Tax Court

Hey Vance, can I deduct my car expenses?

That’s not an unusual question.  The exchange continues often like this.

Vance:  Do you have contemporaneous records that document (1) the amount of the expense; (2) the time and place of the travel or use; and (3) the business purpose of the expense?

Client:  Well . . .

Vance:  How about an after-the-fact reconstruction of such information to a high degree of probative value that rises to the level of credibility of a contemporaneous record?

Client:  Huh?

Bottom line, you have to keep good records to deduct auto expenses.

In a recent Tax Court Memorandum decision, the result of failure to keep good auto expense records is well illustrated.  Mr. Powell owned an S corporation that was involved in several aspects of the petroleum marketing business.  He had several problems with his personal tax return, some of which he blamed on his tax preparation software.  (By the way, blaming TurboTax did not get him out of his understatement penalties.)

One of the issues before the court was his business auto expenses.  The need for the regular use of an auto in the business is pretty convincing.  No problem there.  But, it seems that Mr. Powell was a sporadic auto record-keeper.  Sometimes, he kept detailed contemporaneous records.  Sometimes, he was able to assemble after-the-fact convincing records.  Sometimes, he seems at some late date to have thrown together some pretty questionable information to document the auto use he had claimed on his tax return. For example, the Tax Court noted that one particular destination seemed to have varied in round-trip distance from 325 miles to 600 miles (with no further explanation by Mr. Powell for the difference).

So, the Tax Court let him deduct the auto expenses (based on the per-mile allowance method) for which he had good records and denied the auto expense deductions for which he did not have good records.

If the IRS audits your auto expenses and you don’t keep good records – preferably contemporaneous – you’ll lose every time.  If you want to increase your chances of debating the issue with the IRS, deduct 100% of the costs of an automobile.  Except for a vehicle that wouldn’t be used for personal transportation of any kind – maybe a front end loader, for example, deducting 100% of an automobile’s expenses as business seems to be an IRS audit red flag.

VKM

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Tax Court

OUCH!

I agree with the IRS’ and Tax Court’s interpretation of the law, but Mr. Udeobong sure paid through the nose – twice, to be exact.  I’ll save you the gory details.  In fact, they might make you a little less sympathetic.  In any case, Mr. Udeobong still took a lickin’.  Here is the summary and sanitized version of the recent Tax Court Memo decision.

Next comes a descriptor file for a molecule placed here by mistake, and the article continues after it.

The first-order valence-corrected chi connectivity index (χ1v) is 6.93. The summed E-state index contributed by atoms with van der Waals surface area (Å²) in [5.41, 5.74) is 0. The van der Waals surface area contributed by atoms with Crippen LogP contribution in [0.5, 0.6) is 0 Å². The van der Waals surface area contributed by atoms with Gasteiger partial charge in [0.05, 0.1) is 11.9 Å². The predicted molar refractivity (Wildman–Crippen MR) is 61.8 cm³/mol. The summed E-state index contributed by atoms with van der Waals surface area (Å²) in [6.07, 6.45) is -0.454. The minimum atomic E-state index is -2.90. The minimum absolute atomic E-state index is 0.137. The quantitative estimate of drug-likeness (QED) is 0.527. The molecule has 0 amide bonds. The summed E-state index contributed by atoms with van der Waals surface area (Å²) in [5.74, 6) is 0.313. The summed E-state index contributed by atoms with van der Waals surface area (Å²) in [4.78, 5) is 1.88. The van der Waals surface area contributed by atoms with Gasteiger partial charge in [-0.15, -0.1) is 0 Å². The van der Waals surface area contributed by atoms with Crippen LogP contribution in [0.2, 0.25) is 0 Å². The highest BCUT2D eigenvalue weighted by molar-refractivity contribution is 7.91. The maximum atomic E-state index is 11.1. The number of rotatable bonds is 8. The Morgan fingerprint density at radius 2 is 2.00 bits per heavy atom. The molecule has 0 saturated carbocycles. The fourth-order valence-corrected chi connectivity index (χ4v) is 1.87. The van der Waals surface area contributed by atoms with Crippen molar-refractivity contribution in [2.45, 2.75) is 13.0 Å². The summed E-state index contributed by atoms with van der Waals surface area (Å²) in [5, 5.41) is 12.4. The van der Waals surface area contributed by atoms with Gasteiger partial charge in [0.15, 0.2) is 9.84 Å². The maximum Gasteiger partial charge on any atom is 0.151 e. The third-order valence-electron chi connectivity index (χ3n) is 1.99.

Mr. Udeobong had a medical supply and equipment business that reported its taxable income on the cash basis of accounting.  Sometime before 2005, Mr. Udeobong reported as income receipts from Cigna in the amount of about $260,000.

Mr. Udeobong had a dispute with Cigna.  Sometime between 2005 and 2010, Mr. Udeobong repaid the $260,000 to Cigna and did not deduct the repayments.

In 2010, Cigna repaid the $260,000 to Mr. Udeobong.  Since he had already taken into income the payments and had not deducted them when he returned the money, Mr. Udeobong thought he had taken care of his tax liability.

In 2012, the IRS issued a deficiency notice to Mr. Udeobong based on the omission of about $152,000 of the $260,000 that he received in 2010 and did not report as income.  Of course, Mr. Udeobong had already paid taxes on this income once before.  That does not matter.  In general, a cash basis taxpayer reports receipts as income.

The statute of limitations had already run for the year he first reported the income and for the year in which he may have taken, but did not take, a deduction for paying the money back.  He could not amend his returns for these years.  The Tax Court ruled that he had to pay tax on the $152,000 again in the year of receipt – 2010.

So, Mr. Udeobong paid taxes on $152,000 twice.  The IRS said he was also was liable for the substantial understatement penalty of 20% of the tax underpayment in 2010.

Mr. Udeobong did have a small victory in this bruising battle.  After filing its paperwork with the Tax Court, the IRS caught the difference between the $260,000 received and the $152,000 on which it computed the tax deficiency.  It amended its answer to the taxpayer’s Tax Court petition and asked for more money from Mr. Udeobong.  The Tax Court replied that it is within the rights of the IRS to ask for more in such a situation and it is within the rights of the Tax Court to reject the request.  So, the Tax Court rejected the IRS’ amendment to its answer.  I guess the court thought that the law and the IRS had beaten up on Mr. Udeobong enough.

However, the Tax Court upheld the 20% penalty.  It said that paying your taxes on the amount in a prior year did not represent “reasonable cause” or “good faith” for not paying the taxes again. Yep, you read that right.

Just a small advertisement here.  Mr. Udeobong apparently prepared his own tax returns.  He represented himself without legal counsel before the Tax Court.  This is one of those times that some professional help would have been well worth the cost.

VKM

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